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Levels of hemoglobin-F and SIDS

(12/7/98)

Dear Friends,

A recent article hit the news regarding links between hemoglobin-F and SIDS. The news refers to a 1997 study at Wichita State University. The news article reported, in part, that "Using the medical records, the researchers found that the elevated levels of HgF correlated specifically with the presence of some of the risk factors associated with SIDS". More information follows. We have received e-mail messages asking for more information. The public has been on an information roller coaster, the result of an explosion of medical reports, each heralding a "breakthrough in SIDS research." We need to help people separate myth from fact and risk factor from cause. We will post information as it becomes available to us.

Please keep the following in mind:

- When it comes to media coverage of SIDS, we often feel a sense of frustration in being confronted with misleading headlines, announcements of so-called breakthroughs and statements taken out of context.

- Please read the article, "Mass Media's" Role in SIDS Education, at <http://sids-network.org/media.htm>.

We are currently gathering more information about this specific research and will keep you updated.

Thanks!

Chuck Mihalko
Executive Manager
SIDS Network

(Tuesday, November 24, 1998)
New York Times

Clues on Sudden Infant Death Syndrome

Holcomb B. Noble, The New Your Times

Thousands of years after medical scholars believe the Bible inaccurately reported on it, scientists have begun to find real clues to Sudden Infant Death Syndrome, a medical condition that has killed millions of apparently healthy infants with the speed and stealth of a dart that leaves no trace.

Researchers at a regional medical center in Wichita, Kan., have found persistent levels of a blood chemical called hemoglobin-F (HgF) in victims of SIDS in the weeks or months after birth -- well after those levels should have declined. British studies with a different focus have shown similar persistent levels.

Dr. Diana L. Cochran, a professor of medicine at Wichita State University, and her colleagues reported last week at a meeting of the American Public Health Association in Washington that they had found a series of links between the higher-than-normal levels of HgF and some known risk factors for the disorder.

Hemoglobin is the red blood component that attaches itself to oxygen for distribution throughout the body. It normally switches from the HgF type, which is predominant in newborns, to hemoglobin-A, which is normally dominant in adults, within the first few months of life. The HgF does not release oxygen to the tissues as readily as hemoglobin A.

Dr. Cochran's group observed 633 infants born at Via Christi Regional Medical Center in Wichita for six months last year. Using the medical records, the researchers found that the elevated levels of HgF correlated specifically with the presence of some of the risk factors associated with SIDS, including maternal urinary tract infection, placental complications, a pregnancy weight gain of 20 pounds or less and restricted growth in infants.

"It is too soon to know, until we have many more studies, whether preventive measures can be taken" as a result of the findings, Dr. Cochran said. But she said the research might eventually lead to methods of adjusting infant HgF levels.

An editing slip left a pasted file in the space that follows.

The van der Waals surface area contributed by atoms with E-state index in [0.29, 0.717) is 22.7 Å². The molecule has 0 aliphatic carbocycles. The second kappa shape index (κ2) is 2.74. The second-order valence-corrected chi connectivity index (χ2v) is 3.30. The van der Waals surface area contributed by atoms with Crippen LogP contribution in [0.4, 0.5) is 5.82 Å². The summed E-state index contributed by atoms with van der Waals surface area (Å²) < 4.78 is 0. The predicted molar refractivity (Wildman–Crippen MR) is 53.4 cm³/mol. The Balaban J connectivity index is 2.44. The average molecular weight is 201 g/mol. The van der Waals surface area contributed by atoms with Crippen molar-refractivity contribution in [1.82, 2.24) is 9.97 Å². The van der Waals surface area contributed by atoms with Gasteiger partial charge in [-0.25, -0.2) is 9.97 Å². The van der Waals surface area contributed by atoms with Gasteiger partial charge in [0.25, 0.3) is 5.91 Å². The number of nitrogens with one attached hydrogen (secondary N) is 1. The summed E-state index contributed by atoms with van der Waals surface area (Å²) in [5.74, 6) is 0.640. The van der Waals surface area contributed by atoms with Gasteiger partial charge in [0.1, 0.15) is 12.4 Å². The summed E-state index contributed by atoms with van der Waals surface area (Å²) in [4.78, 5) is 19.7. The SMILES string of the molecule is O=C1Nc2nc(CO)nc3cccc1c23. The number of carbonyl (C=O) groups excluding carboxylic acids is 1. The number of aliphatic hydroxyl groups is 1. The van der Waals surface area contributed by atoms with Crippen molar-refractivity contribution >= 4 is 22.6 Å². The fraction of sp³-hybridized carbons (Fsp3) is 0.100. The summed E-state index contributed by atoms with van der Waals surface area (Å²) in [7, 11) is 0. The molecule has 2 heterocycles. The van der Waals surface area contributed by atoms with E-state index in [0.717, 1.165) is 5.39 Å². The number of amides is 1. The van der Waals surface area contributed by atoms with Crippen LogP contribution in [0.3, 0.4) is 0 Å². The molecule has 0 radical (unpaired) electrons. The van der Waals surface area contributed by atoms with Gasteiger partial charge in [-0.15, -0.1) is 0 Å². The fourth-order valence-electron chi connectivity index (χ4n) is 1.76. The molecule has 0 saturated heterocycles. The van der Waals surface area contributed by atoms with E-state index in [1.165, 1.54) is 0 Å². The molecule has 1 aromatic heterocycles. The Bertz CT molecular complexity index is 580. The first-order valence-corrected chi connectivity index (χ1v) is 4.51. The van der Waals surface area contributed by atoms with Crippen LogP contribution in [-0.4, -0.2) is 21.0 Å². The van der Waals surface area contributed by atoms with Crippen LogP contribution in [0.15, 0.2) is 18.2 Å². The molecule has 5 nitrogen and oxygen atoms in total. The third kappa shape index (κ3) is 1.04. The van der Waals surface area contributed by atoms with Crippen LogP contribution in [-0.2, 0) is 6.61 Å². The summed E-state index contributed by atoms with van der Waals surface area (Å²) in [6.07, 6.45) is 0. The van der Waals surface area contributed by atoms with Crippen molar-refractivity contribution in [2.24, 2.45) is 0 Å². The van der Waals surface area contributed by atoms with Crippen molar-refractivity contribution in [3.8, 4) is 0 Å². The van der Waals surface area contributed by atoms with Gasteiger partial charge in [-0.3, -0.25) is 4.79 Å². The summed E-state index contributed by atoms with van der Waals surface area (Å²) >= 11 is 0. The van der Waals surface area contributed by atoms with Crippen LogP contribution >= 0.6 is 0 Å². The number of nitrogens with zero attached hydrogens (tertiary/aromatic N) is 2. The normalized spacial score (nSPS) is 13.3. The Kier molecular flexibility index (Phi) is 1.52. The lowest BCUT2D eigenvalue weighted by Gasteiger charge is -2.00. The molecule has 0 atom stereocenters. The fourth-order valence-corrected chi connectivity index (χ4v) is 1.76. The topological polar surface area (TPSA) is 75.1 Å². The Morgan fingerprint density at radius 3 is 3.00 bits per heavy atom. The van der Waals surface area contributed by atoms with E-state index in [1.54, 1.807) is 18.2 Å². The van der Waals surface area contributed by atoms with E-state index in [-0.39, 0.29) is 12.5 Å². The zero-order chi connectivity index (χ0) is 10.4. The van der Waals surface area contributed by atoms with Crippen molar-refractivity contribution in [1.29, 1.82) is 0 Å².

In 1992, the American Academy of Pediatrics recommended putting infants to sleep on their backs or sides, advice that seems to be effective, though no one knows why. This practice has lowered the annual number of deaths in the United States to 2,906 in 1996, the latest year for which statistics are available, from 5,000 in 1992.

All manner of suspects have been blamed through the centuries for the sudden infant deaths -- from milk to suffocating bedclothes to mothers who were believed to have rolled on their babies in their sleep. The myth of the "overlaying mother" goes back at least to I Kings, in which one mother told King Solomon that another woman had killed her own baby: "This woman's son died in the night because she lay on it." But each of these early suspects has been exonerated.

Copyright 1998 The New York Times

Comments from Medical Professionals

Date: Thu, 03 Dec 1998 15:02:44 -0500
From: "Carl Hunt" <chunt@mco.edu>

Several studies over the past 10 years or more have addressed the question of fetal hemoglobin levels in SIDS victims. Some have shown significant elevations, some have not. The method used for measurement has been a source of some debate, and the availability of suitable controls has also been an issue.

I cannot comment on the specifics of the study summarized without seeing the actual data and knowing some information about study design and methods used. However, to the extent that their study does confirm the prior positive studies, it is just additional confirmation that some degree of prior hypoxia (subtle, ? chronic) may have been occurring. Such results are consistent with the autopsy findings of some extent of pre-existing hypoxic exposure (tissue markers for hypoxia).

The HgF elevation in SIDS victims appears to be of potential importance only to the extent that is sheds additional light on a mechanism for SIDS. Based on the data reported in the medical literature, there is no likelihood that HgF screening in young infants would be of any value in identifying infants at risk for SIDS-----there is too much individual overlap between SIDS values and control values.

Hope this is helpful.

Dr. Carl Hunt
chunt@mco.edu


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